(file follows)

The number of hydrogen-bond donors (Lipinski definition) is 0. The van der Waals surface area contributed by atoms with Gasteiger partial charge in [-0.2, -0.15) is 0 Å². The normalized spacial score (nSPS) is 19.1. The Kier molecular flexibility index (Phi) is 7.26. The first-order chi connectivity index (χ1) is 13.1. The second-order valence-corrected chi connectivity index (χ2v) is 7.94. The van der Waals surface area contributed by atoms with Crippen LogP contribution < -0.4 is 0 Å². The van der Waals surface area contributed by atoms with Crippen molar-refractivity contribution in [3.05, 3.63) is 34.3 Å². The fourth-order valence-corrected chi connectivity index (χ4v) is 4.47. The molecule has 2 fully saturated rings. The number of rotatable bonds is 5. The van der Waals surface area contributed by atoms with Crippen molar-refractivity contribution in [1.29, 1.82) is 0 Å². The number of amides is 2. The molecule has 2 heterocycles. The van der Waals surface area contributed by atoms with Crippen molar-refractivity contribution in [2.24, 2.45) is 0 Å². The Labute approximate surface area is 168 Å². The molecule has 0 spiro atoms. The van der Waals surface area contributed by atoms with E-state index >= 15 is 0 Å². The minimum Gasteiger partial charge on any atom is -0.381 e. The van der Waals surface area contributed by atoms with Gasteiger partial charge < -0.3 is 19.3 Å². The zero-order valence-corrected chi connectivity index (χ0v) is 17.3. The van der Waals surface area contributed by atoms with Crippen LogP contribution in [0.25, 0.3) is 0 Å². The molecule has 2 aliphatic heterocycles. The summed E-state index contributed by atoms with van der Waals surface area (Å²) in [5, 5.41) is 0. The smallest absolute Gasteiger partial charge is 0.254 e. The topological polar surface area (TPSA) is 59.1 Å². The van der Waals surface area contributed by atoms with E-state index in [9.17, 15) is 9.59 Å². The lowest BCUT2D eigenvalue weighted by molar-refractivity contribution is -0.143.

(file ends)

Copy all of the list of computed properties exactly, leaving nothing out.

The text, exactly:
The number of hydrogen-bond donors (Lipinski definition) is 0. The van der Waals surface area contributed by atoms with Gasteiger partial charge in [-0.2, -0.15) is 0 Å². The normalized spacial score (nSPS) is 19.1. The Kier molecular flexibility index (Phi) is 7.26. The first-order chi connectivity index (χ1) is 13.1. The second-order valence-corrected chi connectivity index (χ2v) is 7.94. The van der Waals surface area contributed by atoms with Crippen LogP contribution < -0.4 is 0 Å². The van der Waals surface area contributed by atoms with Crippen molar-refractivity contribution in [3.05, 3.63) is 34.3 Å². The fourth-order valence-corrected chi connectivity index (χ4v) is 4.47. The molecule has 2 fully saturated rings. The number of rotatable bonds is 5. The van der Waals surface area contributed by atoms with Crippen molar-refractivity contribution in [1.29, 1.82) is 0 Å². The number of amides is 2. The molecule has 2 heterocycles. The van der Waals surface area contributed by atoms with Crippen molar-refractivity contribution in [2.24, 2.45) is 0 Å². The Labute approximate surface area is 168 Å². The molecule has 0 spiro atoms. The van der Waals surface area contributed by atoms with E-state index >= 15 is 0 Å². The minimum Gasteiger partial charge on any atom is -0.381 e. The van der Waals surface area contributed by atoms with Gasteiger partial charge < -0.3 is 19.3 Å². The zero-order valence-corrected chi connectivity index (χ0v) is 17.3. The van der Waals surface area contributed by atoms with Crippen LogP contribution in [0.25, 0.3) is 0 Å². The molecule has 2 aliphatic heterocycles. The summed E-state index contributed by atoms with van der Waals surface area (Å²) in [5, 5.41) is 0. The smallest absolute Gasteiger partial charge is 0.254 e. The topological polar surface area (TPSA) is 59.1 Å². The van der Waals surface area contributed by atoms with E-state index in [9.17, 15) is 9.59 Å². The lowest BCUT2D eigenvalue weighted by molar-refractivity contribution is -0.143.